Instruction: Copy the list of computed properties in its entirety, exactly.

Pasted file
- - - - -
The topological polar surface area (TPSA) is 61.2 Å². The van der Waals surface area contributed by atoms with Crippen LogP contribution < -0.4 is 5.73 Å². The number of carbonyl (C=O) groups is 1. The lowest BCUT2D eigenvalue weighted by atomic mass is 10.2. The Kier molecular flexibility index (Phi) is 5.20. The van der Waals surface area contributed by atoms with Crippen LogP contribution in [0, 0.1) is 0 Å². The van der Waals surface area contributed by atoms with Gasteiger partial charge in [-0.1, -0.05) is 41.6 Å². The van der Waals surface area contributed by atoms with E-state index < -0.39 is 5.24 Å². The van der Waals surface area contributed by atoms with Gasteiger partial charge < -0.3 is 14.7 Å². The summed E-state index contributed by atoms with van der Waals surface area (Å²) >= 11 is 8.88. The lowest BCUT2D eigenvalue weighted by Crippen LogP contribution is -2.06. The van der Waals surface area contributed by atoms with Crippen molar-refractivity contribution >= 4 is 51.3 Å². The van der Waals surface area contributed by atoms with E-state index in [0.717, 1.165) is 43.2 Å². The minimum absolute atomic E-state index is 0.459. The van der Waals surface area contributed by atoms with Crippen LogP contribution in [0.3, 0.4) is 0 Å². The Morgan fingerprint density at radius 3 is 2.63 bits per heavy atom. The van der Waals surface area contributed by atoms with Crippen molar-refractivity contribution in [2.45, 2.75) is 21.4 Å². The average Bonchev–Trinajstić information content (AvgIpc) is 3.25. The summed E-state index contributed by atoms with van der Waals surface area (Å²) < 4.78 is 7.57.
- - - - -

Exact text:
The topological polar surface area (TPSA) is 61.2 Å². The van der Waals surface area contributed by atoms with Crippen LogP contribution < -0.4 is 5.73 Å². The number of carbonyl (C=O) groups is 1. The lowest BCUT2D eigenvalue weighted by atomic mass is 10.2. The Kier molecular flexibility index (Phi) is 5.20. The van der Waals surface area contributed by atoms with Crippen LogP contribution in [0, 0.1) is 0 Å². The van der Waals surface area contributed by atoms with Gasteiger partial charge in [-0.1, -0.05) is 41.6 Å². The van der Waals surface area contributed by atoms with E-state index < -0.39 is 5.24 Å². The van der Waals surface area contributed by atoms with Gasteiger partial charge < -0.3 is 14.7 Å². The summed E-state index contributed by atoms with van der Waals surface area (Å²) >= 11 is 8.88. The lowest BCUT2D eigenvalue weighted by Crippen LogP contribution is -2.06. The van der Waals surface area contributed by atoms with Crippen molar-refractivity contribution >= 4 is 51.3 Å². The van der Waals surface area contributed by atoms with E-state index in [0.717, 1.165) is 43.2 Å². The minimum absolute atomic E-state index is 0.459. The van der Waals surface area contributed by atoms with Crippen LogP contribution in [0.3, 0.4) is 0 Å². The Morgan fingerprint density at radius 3 is 2.63 bits per heavy atom. The van der Waals surface area contributed by atoms with Crippen molar-refractivity contribution in [2.45, 2.75) is 21.4 Å². The average Bonchev–Trinajstić information content (AvgIpc) is 3.25. The summed E-state index contributed by atoms with van der Waals surface area (Å²) < 4.78 is 7.57.